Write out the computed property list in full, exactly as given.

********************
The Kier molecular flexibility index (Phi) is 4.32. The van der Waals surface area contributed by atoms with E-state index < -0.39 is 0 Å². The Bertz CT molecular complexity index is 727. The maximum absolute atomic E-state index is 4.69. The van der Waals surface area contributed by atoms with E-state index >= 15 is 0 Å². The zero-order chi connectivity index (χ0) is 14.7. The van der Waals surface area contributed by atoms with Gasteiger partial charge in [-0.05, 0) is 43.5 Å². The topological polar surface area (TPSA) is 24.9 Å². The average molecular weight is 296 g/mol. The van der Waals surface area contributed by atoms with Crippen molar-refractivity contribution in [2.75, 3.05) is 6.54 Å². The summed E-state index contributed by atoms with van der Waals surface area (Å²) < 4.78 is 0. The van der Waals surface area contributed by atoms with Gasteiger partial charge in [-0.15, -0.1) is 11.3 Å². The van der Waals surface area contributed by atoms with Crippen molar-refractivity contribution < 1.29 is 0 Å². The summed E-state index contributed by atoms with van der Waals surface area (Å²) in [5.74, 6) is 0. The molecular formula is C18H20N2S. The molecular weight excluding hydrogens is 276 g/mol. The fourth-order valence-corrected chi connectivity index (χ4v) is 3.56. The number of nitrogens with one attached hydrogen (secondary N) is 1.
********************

The Kier molecular flexibility index (Phi) is 4.32. The van der Waals surface area contributed by atoms with E-state index < -0.39 is 0 Å². The Bertz CT molecular complexity index is 727. The maximum absolute atomic E-state index is 4.69. The van der Waals surface area contributed by atoms with E-state index >= 15 is 0 Å². The zero-order chi connectivity index (χ0) is 14.7. The van der Waals surface area contributed by atoms with Gasteiger partial charge in [-0.05, 0) is 43.5 Å². The topological polar surface area (TPSA) is 24.9 Å². The average molecular weight is 296 g/mol. The van der Waals surface area contributed by atoms with Crippen molar-refractivity contribution in [2.75, 3.05) is 6.54 Å². The summed E-state index contributed by atoms with van der Waals surface area (Å²) < 4.78 is 0. The van der Waals surface area contributed by atoms with Gasteiger partial charge in [-0.15, -0.1) is 11.3 Å². The van der Waals surface area contributed by atoms with Crippen molar-refractivity contribution < 1.29 is 0 Å². The summed E-state index contributed by atoms with van der Waals surface area (Å²) in [5.74, 6) is 0. The molecular formula is C18H20N2S. The molecular weight excluding hydrogens is 276 g/mol. The fourth-order valence-corrected chi connectivity index (χ4v) is 3.56. The number of nitrogens with one attached hydrogen (secondary N) is 1.